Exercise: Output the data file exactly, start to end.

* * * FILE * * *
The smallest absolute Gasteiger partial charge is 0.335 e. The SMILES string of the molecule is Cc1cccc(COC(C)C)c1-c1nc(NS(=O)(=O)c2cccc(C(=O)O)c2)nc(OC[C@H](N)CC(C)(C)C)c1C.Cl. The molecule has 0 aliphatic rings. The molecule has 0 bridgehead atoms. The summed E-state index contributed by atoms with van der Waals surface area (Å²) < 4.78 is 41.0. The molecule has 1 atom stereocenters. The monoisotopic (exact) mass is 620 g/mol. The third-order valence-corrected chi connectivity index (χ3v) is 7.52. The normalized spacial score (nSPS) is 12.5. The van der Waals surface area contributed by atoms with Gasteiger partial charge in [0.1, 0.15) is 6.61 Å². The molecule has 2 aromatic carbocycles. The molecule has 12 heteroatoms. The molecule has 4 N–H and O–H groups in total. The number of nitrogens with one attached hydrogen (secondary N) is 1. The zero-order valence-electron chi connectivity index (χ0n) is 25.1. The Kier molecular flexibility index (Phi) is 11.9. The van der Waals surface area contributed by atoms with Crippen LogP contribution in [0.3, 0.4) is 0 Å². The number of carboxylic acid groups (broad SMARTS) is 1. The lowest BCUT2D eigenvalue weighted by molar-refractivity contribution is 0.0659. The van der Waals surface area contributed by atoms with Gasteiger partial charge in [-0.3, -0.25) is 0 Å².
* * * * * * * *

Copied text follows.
The smallest absolute Gasteiger partial charge is 0.335 e. The SMILES string of the molecule is Cc1cccc(COC(C)C)c1-c1nc(NS(=O)(=O)c2cccc(C(=O)O)c2)nc(OC[C@H](N)CC(C)(C)C)c1C.Cl. The molecule has 0 aliphatic rings. The molecule has 0 bridgehead atoms. The summed E-state index contributed by atoms with van der Waals surface area (Å²) < 4.78 is 41.0. The molecule has 1 atom stereocenters. The monoisotopic (exact) mass is 620 g/mol. The third-order valence-corrected chi connectivity index (χ3v) is 7.52. The normalized spacial score (nSPS) is 12.5. The van der Waals surface area contributed by atoms with Gasteiger partial charge in [0.1, 0.15) is 6.61 Å². The molecule has 2 aromatic carbocycles. The molecule has 12 heteroatoms. The molecule has 4 N–H and O–H groups in total. The number of nitrogens with one attached hydrogen (secondary N) is 1. The zero-order valence-electron chi connectivity index (χ0n) is 25.1. The Kier molecular flexibility index (Phi) is 11.9. The van der Waals surface area contributed by atoms with Crippen LogP contribution in [0.3, 0.4) is 0 Å². The number of carboxylic acid groups (broad SMARTS) is 1. The lowest BCUT2D eigenvalue weighted by molar-refractivity contribution is 0.0659. The van der Waals surface area contributed by atoms with Gasteiger partial charge in [-0.3, -0.25) is 0 Å².